When Leonard Glover brought his two children to the Martin Luther King Library in the Harambee neighborhood, he accidentally wandered into the fifth-annual Black History Month Read-in.
“Let’s go on in and look, get a little history and learn something,” Glover remembers telling his kids.
Speakers read excerpts or poems aloud from books written by African-Americans about African-Americans, such as Maya Angelou’s poem “Caged Bird,” and young people in the room were then asked to comment on what they meant. One young audience member interpreted Langston Hughes’ piece “I, Too” and said it was about what it means to be an American.
The event, which was sponsored by Ald. Milele Coggs and City Treasurer Spencer Coggs, showcased works by African-American authors and also highlighted Milwaukee’s own black history leaders.
“Did you know that people have the ability to make history every single day?” Coggs asked. “In front of us today for your first reader, you have a young man who has made history right here in Wisconsin who is from Milwaukee.”
She was talking about Kalan Haywood, who became the youngest state representative in Wisconsin’s history when he won office in 2018 at age 19.
“I’m going to read, but I get a little nervous reading books in front of people,” Haywood said.
He read Hughes’ “I, Too,” which begins “I, too, sing America. I am the darker brother…”
Haywood said he tries to come to the event every year. He added that reading is the key to success in educating students about Black History Month.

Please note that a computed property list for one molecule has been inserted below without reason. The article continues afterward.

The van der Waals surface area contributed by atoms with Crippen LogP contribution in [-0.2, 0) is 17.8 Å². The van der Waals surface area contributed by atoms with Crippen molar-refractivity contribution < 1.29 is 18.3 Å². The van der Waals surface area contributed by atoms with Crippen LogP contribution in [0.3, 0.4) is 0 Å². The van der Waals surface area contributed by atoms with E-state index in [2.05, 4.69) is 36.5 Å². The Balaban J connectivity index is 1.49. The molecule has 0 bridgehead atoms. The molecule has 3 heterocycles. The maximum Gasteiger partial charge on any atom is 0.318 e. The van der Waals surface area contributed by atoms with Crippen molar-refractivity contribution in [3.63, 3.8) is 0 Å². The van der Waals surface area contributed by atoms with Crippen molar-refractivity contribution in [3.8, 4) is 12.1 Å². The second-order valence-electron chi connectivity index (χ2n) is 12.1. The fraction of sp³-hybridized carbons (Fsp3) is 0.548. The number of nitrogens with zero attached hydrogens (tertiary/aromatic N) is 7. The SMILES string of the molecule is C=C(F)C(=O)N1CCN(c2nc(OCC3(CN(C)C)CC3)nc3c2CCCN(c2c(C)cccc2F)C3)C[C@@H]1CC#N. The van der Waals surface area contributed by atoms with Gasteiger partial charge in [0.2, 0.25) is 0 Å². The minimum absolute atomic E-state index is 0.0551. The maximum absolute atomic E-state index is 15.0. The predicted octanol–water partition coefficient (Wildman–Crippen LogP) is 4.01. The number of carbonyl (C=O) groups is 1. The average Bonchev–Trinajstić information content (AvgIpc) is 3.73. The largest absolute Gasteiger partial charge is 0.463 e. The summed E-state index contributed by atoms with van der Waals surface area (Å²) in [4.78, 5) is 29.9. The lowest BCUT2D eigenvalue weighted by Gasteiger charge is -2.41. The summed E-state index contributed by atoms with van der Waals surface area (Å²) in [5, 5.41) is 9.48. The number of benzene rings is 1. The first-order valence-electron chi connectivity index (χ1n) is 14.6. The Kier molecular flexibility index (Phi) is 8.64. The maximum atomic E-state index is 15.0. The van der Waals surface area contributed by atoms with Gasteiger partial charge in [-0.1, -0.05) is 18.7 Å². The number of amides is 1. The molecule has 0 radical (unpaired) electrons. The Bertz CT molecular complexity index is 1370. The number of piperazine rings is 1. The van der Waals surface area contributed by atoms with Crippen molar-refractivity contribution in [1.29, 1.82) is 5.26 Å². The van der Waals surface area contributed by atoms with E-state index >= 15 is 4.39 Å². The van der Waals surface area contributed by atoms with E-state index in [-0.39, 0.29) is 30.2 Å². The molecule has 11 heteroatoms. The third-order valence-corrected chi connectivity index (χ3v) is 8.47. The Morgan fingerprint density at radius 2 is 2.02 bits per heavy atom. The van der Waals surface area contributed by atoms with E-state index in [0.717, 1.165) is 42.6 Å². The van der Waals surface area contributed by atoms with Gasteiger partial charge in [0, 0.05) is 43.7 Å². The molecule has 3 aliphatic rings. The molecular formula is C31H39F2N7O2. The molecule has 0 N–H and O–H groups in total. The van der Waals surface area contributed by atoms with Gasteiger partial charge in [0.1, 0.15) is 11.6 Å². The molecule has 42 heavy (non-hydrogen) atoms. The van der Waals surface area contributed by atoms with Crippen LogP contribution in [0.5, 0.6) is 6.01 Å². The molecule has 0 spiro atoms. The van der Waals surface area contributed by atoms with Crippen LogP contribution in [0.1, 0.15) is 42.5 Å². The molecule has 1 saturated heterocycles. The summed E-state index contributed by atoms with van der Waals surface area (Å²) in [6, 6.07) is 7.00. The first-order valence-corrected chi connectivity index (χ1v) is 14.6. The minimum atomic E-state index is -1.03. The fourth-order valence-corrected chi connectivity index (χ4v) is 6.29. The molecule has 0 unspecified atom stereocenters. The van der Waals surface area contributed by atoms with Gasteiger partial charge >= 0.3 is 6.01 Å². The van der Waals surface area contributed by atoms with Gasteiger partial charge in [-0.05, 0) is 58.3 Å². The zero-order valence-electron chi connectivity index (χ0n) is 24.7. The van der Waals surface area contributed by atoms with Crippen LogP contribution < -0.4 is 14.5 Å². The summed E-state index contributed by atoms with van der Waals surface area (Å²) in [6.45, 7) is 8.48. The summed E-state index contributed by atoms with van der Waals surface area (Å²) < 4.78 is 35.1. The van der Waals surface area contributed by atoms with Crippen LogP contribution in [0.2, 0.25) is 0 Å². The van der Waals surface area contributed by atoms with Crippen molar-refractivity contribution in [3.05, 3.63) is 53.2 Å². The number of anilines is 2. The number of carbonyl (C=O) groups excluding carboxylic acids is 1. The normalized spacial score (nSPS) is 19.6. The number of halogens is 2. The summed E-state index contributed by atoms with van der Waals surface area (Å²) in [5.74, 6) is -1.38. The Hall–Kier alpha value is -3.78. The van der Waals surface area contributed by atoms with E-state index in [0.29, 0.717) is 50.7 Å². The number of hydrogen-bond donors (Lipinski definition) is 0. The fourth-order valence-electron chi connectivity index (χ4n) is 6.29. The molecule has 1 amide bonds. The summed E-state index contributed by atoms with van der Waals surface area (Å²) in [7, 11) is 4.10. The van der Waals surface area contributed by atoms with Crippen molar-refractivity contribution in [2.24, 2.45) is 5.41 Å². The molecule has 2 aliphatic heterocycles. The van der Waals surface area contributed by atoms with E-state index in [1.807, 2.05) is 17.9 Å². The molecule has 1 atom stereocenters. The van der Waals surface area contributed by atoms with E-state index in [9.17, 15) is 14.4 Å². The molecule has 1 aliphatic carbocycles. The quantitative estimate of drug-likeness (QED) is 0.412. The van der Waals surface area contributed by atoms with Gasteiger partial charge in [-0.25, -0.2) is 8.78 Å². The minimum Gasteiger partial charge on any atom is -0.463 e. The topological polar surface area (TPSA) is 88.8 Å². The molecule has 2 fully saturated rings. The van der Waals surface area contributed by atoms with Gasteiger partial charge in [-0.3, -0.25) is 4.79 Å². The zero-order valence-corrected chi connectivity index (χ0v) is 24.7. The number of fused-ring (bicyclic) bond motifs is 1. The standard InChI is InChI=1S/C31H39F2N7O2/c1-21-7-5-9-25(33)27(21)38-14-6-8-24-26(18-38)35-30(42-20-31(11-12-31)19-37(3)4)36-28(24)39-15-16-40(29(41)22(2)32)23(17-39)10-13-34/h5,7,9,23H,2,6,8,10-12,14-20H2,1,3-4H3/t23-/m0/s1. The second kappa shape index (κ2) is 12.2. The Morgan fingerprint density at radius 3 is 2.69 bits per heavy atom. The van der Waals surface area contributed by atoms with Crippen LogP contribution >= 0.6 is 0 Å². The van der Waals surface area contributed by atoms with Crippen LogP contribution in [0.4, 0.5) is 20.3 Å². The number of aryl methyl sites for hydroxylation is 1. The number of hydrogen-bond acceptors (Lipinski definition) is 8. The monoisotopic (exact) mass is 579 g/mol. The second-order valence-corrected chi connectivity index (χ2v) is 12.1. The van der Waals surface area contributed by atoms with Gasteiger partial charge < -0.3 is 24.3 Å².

“Coming out and being a part of sharing not only what I’ve done but also feeding back into the community and the children and their future is always important,” Haywood said.
Though Glover had heard of Haywood and Coggs, he had not met them before the event. He said it is good for his children to see examples of role models in the community.
A Q&A at the end quizzed the children on some of the important people in black history that they had discussed.
Coggs asked them who 4th Street was renamed after. When a child correctly answered “Vel Phillips,” they received a bag of “city swag” from Coggs. Phillips was the first African-American woman to serve on Milwaukee’s Common Council and to become a judge in Wisconsin.
Coggs said she “grew up” in MLK Library and was inspired to begin the Black History Month Read-in by her love of literature.
“I’m always thinking of ways to bring young people into the library so that they can be touched and influenced as much by the library as I was as a kid,” Coggs said.
At the end of the evening, the youth and community leaders formed a circle and sang in unison:
“Look at mister- he’s black and beautiful. Look at miss- she’s black and beautiful. Singing power to the future.”
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